- Burnaby Beacon
- City launches new recreation assistance program
City launches new recreation assistance program
The Financial Assistance and Inclusion for Residents (FAIR Play) program will come into effect on March 1, 2024
The City of Burnaby recently approved and launched its new and updated recreation assistance program, which aims to help low-income residents access the city’s parks, recreation, and cultural facilities. The city’s current recreation assistance program offers a $250 annual recreation credit per person. However, an annual pass for all drop-in recreational activities, known as a Be Active Pass, ranges from $210.24 for a child and $421.92 for an adult. Annual passes provide unlimited access to drop-in activities, including swimming, aquafit, gym, group fitness, yoga, pilates, squash, and table tennis.
According to Rebecca Thandi, director of strategic initiatives with the city, the new policy is part of a general overhaul of city policies to ensure equitable access to Burnaby’s facilities and programs. “It’s just one of the barriers,” Thandi told the Beacon. “I’ll be doing a full review of what we refer to as the city’s safety net programs.”
Edmonds Community Centre. Photo: City of Burnaby
The present program provides $250 in annual recreation credit; however, according to a report prepared by Thandi and Robin Juergensen, manager of recreation services, which was submitted to the council last December, “The credit amount of $250 is arbitrary and is not enough to cover the cost of an annual pass.” The report also describes the process of proving income and personal tax information as “demeaning,” adding that “some people living in poverty are also managing health or social issues that prevent them from completing their taxes.”
To overcome this barrier, Thandi said the new program will waive the requirements for filling out an application form and providing tax and income information for people accessing other social services in the city with community partners such as Burnaby Neighbourhood House (BNH) and others.
According to the current program, eligibility criteria is determined according to the government’s Low Income Cut-Offs (LICO). Based on LICO, a resident must make less than $29,380 annually to be eligible for recreation credit. However, with increased inflation and living costs, the current living wage for the Lower Mainland is $25.68, which comes to about $50,000 annually.
According to Thandi, the City of Vancouver recently changed the eligibility criteria for its recreation assistance program. Vancouver residents earning less than 50% of the median household income would be eligible for assistance. With the FAIR Play program, Burnaby will adopt the same eligibility criteria. According to the 2020 census data, the median income in Burnaby is $83,000; 50% would be $41,000. Residents earning below this rate would qualify for the new FAIR Play program. Thandi said this is a first step in determining whether this income level is correct. Over the coming months, the city will seek feedback from program participants and those wishing to participate but continue to find barriers to participation.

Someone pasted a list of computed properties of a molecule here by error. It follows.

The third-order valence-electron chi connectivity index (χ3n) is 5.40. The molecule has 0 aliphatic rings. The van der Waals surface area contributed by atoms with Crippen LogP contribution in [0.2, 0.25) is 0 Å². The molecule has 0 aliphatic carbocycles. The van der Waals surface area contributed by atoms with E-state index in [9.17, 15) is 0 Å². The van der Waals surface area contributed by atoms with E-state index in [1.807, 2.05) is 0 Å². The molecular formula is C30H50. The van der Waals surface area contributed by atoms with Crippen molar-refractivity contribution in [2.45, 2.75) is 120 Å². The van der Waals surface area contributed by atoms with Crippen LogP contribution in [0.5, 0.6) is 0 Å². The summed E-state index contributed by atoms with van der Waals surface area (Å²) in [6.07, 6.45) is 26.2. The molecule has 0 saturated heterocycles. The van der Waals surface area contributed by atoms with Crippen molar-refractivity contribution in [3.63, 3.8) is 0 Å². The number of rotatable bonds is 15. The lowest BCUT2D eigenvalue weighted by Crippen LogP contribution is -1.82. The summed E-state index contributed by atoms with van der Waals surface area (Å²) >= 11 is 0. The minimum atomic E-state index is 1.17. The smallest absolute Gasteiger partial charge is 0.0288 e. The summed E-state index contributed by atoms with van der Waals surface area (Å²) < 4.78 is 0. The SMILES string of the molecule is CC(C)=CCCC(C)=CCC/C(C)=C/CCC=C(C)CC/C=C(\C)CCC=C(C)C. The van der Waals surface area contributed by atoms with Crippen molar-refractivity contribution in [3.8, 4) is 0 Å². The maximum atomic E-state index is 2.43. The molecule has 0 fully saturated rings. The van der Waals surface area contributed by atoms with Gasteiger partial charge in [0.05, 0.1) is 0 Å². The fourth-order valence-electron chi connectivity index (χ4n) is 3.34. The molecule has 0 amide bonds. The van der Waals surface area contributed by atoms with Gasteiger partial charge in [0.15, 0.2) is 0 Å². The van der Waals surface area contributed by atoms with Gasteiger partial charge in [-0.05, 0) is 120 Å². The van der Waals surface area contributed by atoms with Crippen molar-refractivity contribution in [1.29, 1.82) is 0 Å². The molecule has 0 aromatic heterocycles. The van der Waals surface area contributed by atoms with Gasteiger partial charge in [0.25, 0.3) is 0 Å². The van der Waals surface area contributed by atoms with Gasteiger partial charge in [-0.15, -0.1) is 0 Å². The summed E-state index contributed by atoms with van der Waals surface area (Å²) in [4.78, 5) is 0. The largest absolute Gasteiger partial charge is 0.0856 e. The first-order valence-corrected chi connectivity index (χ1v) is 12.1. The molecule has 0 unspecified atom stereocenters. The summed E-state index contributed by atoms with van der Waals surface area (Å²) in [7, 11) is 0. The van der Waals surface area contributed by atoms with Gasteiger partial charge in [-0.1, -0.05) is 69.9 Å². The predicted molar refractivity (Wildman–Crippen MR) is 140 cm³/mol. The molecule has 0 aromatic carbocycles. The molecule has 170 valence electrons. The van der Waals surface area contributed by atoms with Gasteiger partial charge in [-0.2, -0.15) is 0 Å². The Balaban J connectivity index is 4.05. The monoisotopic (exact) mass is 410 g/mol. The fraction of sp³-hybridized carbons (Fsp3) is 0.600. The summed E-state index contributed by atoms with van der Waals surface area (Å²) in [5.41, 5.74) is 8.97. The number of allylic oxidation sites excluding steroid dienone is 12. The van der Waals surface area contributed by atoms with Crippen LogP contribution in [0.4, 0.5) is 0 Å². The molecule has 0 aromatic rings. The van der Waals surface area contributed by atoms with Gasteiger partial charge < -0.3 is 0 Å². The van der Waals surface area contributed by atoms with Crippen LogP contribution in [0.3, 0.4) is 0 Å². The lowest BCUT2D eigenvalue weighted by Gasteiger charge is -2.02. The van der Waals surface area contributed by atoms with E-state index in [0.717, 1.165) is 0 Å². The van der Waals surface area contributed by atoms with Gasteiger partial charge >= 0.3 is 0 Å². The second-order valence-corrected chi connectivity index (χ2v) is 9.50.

Central Park outdoor pool. Photo: City of Burnaby
Once the new program is operational, the city will seek participant feedback through its social media and website. Feedback forms will also be available at recreation centres and through the city’s community partners such as BNH.
“We want to get feedback from people who are still unable to access our programs. It’s very important to understand what barriers may exist that maybe we haven’t addressed yet, but we’re able to either remove or reduce,” Thandi said.
While applicants wait for their applications to be processed, which will take about two weeks, they can access recreation facilities with a “Try It” pass, allowing 10 visits for any drop-in activities. The new program will also provide additional credit with programs requiring registration, such as art, music, or sports classes. However, residents who wish to apply to the new program will have to wait until March 1.
“It would be amazing if we could start it right away. There are some training aspects we have to do with our trusted partners, as well as our staff and some administrative pieces that we have to get in place. That’s why there’s a little bit of a delay with the March 1st start of the program,” Thandi said.
This piece was made possible by the Local Journalism Initiative.